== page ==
Credit: Daniel Prudek

Monsanto’s Roundup Weed Killer Harmful to Honey Bees

by | September 28, 2018

A study has shown that the active ingredient in Monsanto’s Roundup is harmful to honey bees guts.

Roundup contains glyphosate, which decreases microorganisms in honey bee guts, leaving them extremely vulnerable. Honey bees exposed to levels of glyphosate commonly found in the environment had decreased amounts of microbiota in their gut—which leaves them prone to early death, according to a study released today.

These “microbiota” regulate the bees’ metabolism, weight gain, and the immune system. These new findings go against previous claims that glyphosate does not harm wildlife, and maybe a possible clue as to why honey bee colonies are dying at an increased rate.

harmful to honey bees
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“Gut microbiota is involved in nutrition for bees, helping break down components of cell walls in pollen grains and protecting against different pathogens,” Nancy Moran, senior author of the study and evolutionary biologist at the University of Texas, said in an interview with EHN.

For the study, which was published this week in the Proceedings of the National Academy of Sciences, researchers collected hundreds of honey bees from one hive and exposed some of them to levels of glyphosate found in the environment, and then returned them to the hive. After only three days, the total gut bacteria already decreased in the treated bees. When treated bees were exposed to a harmful pathogen, they were more likely to die than their untreated counterparts.

harmful to honey bees
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Harmful To Honey Bees

The experiment was repeated with other hives and bees and saw the same devastating results of how the weed killer was harmful to honey bees.

It had been thought that glyphosate was harmless to bees because it targets an enzyme only found in plants and microorganisms, however, the bacteria in a bees gut does contain that same enzyme. “It’s true the bee itself has no molecular targets from glyphosate but its gut bacteria do have targets,” she said. “It’s similar to humans taking antibiotics where there can be trouble if you upset the normal microbiota.”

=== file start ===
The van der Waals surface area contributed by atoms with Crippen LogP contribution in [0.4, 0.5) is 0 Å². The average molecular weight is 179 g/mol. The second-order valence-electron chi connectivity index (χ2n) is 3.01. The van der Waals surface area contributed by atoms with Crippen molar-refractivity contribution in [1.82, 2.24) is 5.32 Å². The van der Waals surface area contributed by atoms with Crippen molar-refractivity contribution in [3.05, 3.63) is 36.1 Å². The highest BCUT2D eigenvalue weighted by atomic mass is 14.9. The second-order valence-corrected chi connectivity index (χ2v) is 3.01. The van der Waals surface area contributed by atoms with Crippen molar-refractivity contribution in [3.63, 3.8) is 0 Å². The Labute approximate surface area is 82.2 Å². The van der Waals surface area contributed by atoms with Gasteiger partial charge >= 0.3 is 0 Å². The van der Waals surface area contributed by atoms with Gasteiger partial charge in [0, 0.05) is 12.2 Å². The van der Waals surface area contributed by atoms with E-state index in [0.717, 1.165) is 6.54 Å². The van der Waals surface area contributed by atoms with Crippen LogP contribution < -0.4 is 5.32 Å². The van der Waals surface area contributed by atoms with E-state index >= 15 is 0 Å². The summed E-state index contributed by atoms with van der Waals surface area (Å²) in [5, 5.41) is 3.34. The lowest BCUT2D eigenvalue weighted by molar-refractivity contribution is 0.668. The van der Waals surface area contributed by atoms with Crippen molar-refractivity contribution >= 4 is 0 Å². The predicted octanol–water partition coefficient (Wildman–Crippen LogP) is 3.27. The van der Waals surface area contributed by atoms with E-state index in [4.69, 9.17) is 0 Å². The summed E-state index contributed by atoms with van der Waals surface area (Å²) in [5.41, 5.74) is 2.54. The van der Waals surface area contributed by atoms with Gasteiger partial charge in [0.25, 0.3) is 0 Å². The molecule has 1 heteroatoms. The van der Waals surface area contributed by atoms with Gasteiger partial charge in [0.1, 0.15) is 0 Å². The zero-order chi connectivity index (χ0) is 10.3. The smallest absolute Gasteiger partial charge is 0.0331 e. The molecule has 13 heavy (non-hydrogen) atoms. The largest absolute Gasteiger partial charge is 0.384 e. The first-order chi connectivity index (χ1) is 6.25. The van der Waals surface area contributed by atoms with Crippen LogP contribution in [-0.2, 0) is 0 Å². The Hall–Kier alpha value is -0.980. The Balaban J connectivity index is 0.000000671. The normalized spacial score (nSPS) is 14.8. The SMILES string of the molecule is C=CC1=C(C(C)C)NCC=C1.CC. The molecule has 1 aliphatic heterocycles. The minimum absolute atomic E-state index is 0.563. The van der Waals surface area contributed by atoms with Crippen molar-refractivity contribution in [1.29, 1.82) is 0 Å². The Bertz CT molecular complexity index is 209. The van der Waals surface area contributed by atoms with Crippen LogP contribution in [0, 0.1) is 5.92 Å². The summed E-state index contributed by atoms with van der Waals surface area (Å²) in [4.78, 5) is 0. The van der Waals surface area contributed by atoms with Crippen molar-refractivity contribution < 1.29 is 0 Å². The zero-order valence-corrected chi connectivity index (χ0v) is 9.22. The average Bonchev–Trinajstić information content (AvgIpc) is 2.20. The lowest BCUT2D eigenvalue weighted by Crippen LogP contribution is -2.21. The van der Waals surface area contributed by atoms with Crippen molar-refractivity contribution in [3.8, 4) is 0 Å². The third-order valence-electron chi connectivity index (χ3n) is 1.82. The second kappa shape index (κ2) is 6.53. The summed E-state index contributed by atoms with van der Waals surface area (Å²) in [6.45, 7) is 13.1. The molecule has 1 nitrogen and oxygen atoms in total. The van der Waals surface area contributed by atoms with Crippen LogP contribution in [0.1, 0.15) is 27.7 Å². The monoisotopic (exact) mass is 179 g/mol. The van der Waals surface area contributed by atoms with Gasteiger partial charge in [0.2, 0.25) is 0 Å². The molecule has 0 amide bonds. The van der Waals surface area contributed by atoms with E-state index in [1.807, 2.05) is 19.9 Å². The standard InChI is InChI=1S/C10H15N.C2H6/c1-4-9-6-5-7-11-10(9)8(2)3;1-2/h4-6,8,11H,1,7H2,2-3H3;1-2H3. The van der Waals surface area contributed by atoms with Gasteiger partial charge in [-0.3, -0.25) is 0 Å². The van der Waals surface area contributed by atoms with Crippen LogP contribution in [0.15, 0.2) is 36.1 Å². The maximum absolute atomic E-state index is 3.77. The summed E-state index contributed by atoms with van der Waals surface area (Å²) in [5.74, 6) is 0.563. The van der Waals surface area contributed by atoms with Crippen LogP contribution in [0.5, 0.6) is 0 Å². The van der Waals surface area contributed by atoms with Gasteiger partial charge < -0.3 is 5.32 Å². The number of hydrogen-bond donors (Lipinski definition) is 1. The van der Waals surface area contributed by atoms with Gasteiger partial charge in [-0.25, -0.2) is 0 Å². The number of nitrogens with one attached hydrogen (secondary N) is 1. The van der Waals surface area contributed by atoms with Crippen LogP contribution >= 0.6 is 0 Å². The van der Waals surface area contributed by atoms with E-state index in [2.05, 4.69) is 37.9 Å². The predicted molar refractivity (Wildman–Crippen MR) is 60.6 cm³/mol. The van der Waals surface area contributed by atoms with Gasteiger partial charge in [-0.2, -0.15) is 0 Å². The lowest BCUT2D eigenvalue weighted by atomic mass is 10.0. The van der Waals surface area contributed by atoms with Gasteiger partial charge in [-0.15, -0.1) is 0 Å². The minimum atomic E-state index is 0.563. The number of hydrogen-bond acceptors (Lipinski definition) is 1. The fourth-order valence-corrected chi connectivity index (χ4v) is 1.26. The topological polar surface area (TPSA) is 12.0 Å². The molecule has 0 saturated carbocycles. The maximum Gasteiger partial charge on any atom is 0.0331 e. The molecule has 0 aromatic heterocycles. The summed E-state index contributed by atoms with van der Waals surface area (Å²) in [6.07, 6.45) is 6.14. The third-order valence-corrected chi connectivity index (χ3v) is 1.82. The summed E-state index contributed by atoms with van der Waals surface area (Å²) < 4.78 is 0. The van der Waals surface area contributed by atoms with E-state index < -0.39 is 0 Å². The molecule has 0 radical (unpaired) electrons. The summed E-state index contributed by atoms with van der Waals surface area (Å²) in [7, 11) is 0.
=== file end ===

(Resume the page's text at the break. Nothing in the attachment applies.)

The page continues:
The value of insect pollination to U.S. farming is about $16 billion a year, and honey bee colonies — and pollinators in general — are in trouble. Making this study very concerning.

A third of our food relies on pollinators, and while honey bees are one of many species that pollinate, the U.S. Department of Agriculture estimates about a 30 percent overwinter colony loss annually for honey bees over the past decade.

Other research, from China and published in July, showed that honeybee larvae grew more slowly and died more often when exposed to glyphosate. An earlier study, in 2015, showed the exposure of adult bees to the herbicide at levels found in fields “impairs the cognitive capacities needed for a successful return to the hive”.

When asked to comment on the study, a spokesman for Monsanto said: “Claims that glyphosate has a negative impact on honey bees are simply not true. No large-scale study has found any link between glyphosate and the decline of the honeybee population. More than 40 years of robust, independent scientific evidence shows that it poses no unreasonable risk for humans, animal, and the environment generally.”

People are known to widely consume glyphosate residues in food – like children’s breakfast cereal – but the impact on health is controversial. In August a US court ordered Monsanto to pay $289m in damages after a jury ruled that the weedkiller caused a terminally ill man’s cancer. The company filed papers to dismiss the case on 19 September.

The weedkiller, sold as Roundup, won a shortened five-year lease in the EU in 2017. In 2015, the World Health Organisation’s cancer agency, the IARC, declared glyphosate “probably carcinogenic to humans,” although a few international agencies subsequently came to opposite conclusions. Monsanto insists glyphosate is safe.

Weight in with your opinion in the comments, do you think the weed killer is harmful to honey bees?

Julie Nealon

Associate Editor, New York USA | Contactable via [email protected]


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